Government to review Lords powers after tax credits defeat
The government has announced a review into the workings of Parliament after its defeats in the House of Lords over controversial tax credit cuts.
Downing Street said it would examine "how to protect the ability of elected governments to secure their business".
It will consider "how to secure the decisive role of the elected Commons in relation to its primacy on financial matters and secondary legislation".
But Labour accused the government of "intimidating" the House of Lords.
The review, to be led by former leader of the House of Lords Lord Strathclyde, comes as Tory MPs continue to express anger at the House of Lords' decision to vote to delay cuts to tax credits and to compensate those affected in full.
MPs have approved the tax credit changes three times and ministers have questioned the authority of the Lords to challenge the Commons on such a major financial issue, saying it flew in the face of long-standing historical precedents.
Speaking earlier, Chancellor George Osborne said the Lords must "respect the constitutional conventions that says the elected part of our Parliament votes on financial matters and the unelected part doesn't".
Analysis by BBC political reporter Brian Wheeler
The House of Lords is not traditionally supposed to block financial legislation that has the backing of MPs.
This principle was established in 1911 during the constitutional gridlock that followed a decision by peers to block the Liberal Party's "people's budget".
But nothing is ever cut and dried in Britain's fluid, unwritten constitution. And both sides are angrily trading precedents and claiming that their opponents are overstepping the mark. If they could only agree where the mark is.
"The House of Lords has an important job as a chamber that says 'have you thought about this' or raises concerns and there were opportunities for the House of Lords to do that yesterday.
"They didn't take those opportunities. What they did was they blocked a financial matter. They haven't done that for 100 years and it does raise constitutional issues."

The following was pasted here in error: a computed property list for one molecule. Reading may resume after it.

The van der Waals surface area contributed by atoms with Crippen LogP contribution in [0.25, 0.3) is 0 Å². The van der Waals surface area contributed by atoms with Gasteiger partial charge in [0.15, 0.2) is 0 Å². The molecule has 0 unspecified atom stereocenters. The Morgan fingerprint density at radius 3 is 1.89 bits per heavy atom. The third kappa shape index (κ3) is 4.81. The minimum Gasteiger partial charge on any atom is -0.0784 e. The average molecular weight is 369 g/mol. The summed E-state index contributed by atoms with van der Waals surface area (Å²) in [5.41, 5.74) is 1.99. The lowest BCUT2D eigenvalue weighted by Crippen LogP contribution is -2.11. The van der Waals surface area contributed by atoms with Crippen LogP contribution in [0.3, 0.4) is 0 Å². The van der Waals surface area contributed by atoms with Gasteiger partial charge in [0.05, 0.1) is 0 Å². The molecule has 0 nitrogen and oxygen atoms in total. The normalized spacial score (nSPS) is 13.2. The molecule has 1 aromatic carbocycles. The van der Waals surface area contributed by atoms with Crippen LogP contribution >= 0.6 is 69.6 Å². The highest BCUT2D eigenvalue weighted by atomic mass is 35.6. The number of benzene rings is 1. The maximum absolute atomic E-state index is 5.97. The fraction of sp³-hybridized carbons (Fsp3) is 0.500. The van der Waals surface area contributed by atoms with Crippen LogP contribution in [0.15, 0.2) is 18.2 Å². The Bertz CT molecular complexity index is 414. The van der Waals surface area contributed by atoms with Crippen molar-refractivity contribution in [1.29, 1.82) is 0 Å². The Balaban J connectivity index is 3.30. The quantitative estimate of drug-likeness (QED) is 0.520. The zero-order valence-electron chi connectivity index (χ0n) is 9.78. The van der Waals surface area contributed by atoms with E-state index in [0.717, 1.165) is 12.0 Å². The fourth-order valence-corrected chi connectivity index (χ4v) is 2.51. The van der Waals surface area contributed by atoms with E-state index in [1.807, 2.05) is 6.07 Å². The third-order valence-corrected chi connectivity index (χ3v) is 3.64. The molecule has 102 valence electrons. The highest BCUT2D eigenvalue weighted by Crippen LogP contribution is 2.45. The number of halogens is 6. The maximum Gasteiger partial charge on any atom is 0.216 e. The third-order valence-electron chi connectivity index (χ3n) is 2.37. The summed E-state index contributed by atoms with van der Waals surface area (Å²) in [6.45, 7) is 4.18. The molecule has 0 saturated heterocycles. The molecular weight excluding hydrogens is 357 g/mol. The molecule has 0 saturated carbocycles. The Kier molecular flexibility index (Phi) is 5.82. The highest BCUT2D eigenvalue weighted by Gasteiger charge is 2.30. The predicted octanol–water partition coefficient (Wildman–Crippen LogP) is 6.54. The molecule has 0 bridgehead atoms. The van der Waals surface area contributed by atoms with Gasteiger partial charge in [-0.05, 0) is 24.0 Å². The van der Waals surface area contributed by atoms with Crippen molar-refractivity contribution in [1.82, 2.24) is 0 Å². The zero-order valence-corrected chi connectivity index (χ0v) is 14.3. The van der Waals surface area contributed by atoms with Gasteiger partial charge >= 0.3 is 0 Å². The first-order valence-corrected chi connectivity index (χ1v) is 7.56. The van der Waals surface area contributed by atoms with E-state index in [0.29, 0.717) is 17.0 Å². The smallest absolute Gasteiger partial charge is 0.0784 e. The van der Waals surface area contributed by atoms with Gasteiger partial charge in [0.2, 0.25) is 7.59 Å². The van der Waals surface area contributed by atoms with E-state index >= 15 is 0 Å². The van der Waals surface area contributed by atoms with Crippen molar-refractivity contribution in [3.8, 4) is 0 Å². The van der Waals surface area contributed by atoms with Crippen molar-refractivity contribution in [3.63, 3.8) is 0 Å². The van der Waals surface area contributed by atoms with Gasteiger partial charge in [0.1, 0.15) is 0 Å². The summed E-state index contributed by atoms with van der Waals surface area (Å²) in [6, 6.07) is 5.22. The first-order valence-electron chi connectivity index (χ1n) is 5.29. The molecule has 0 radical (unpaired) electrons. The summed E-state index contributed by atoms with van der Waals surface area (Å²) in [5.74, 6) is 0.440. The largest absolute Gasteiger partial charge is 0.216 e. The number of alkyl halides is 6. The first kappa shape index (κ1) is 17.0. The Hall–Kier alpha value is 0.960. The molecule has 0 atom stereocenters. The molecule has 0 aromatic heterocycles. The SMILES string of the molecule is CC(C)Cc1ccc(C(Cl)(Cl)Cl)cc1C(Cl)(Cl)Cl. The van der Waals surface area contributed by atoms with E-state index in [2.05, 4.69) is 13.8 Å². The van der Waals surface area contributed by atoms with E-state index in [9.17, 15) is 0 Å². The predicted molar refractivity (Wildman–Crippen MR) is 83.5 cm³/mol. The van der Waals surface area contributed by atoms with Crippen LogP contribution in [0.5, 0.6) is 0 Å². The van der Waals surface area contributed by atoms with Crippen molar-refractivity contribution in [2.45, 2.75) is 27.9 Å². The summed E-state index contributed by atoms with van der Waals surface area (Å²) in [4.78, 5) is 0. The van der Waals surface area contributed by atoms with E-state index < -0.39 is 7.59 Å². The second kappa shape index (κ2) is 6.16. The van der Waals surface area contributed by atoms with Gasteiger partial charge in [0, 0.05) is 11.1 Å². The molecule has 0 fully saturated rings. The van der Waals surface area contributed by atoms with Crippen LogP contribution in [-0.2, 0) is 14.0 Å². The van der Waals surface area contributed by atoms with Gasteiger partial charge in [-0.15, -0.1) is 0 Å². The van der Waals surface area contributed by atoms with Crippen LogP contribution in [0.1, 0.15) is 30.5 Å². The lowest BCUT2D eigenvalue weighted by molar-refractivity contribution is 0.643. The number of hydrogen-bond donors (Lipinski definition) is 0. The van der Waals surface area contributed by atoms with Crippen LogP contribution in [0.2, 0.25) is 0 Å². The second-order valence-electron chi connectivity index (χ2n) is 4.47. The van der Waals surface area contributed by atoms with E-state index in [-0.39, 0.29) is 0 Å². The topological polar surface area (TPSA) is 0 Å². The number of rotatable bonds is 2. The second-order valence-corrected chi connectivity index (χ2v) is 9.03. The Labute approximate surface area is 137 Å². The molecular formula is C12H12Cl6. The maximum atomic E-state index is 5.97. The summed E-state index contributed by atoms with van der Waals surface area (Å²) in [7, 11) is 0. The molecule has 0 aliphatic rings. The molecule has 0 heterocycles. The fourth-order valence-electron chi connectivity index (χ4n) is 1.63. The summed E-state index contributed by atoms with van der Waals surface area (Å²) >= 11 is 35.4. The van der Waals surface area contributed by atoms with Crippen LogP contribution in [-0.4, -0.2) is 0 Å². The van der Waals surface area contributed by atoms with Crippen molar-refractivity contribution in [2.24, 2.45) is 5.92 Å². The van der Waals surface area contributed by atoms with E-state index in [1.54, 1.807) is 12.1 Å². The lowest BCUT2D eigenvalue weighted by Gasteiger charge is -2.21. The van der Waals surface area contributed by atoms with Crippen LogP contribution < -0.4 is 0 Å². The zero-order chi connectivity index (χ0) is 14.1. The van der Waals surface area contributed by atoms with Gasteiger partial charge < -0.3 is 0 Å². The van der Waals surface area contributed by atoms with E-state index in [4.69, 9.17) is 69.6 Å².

The BBC's political correspondent Ross Hawkins said the government felt "hard done by" and believed it could "rewrite or clarify the rules" to stop the House of Lords "over-reaching itself".
No 10 did not outline a timeframe for the review but said Lord Strathclyde, who served in the Cabinet for more than three years, would draw on a panel of experts.
Shadow chancellor John McDonnell said the move looked more like a "grudge match" than a serious exercise in reform.
"I'd like to see a reform programme for the House of Lords because I'm one of those people who supports an elected House of Lords," he said.
"But I find it a bit odd that just because the government doesn't get its way in bullying the House of Lords, suddenly they set up this review. And I think people will react against it. I think they will see it as intimidating the Lords simply because they didn't vote for Conservative party policy."
Unlike in the Commons, the government does not have a majority in the Lords and has suffered 19 defeats in the Lords since May.
Attacking the central role played by Lib Dems peers in Monday's defeat, former foreign secretary William Hague - who is set to join the Lords next month - described their 111 members as "ghosts of a ruined civilisation still wandering the catacombs and remembering the happy days in the sunlight when people above ground used to like them".
Writing in the Daily Telegraph, he said the government must now pass legislation to assert beyond doubt that "the supremacy of the Commons on matters of finance is an overriding principle of law".
Power to amend
Critics of the government say that it has mishandled the presentation of its tax credits policy and sought to enact the changes through a statutory instrument rather than a money bill, which the Lords cannot challenge, to restrict debate.
Conservative peer Lord Forsyth said this had been a mistake but insisted talk of a constitutional crisis was overstated. He said a possible solution was for the Lords to be given the explicit power to delay or amend secondary legislation in return for foregoing the authority to vote down such measures.
The peer also said it would be "insane" for David Cameron to create a new tranche of peers to give the government effective control of the Lords, since the House was already overcrowded with nearly 800 existing members.
Before Monday's defeat, peers had only blocked so-called secondary legislation on five occasions since 1945 and never on a financial matter.
The government narrowly avoided another defeat on Tuesday over its plans to accelerate changes to the electoral register, with peers voting down a so-called "fatal motion" which would have blocked them by a majority of 11.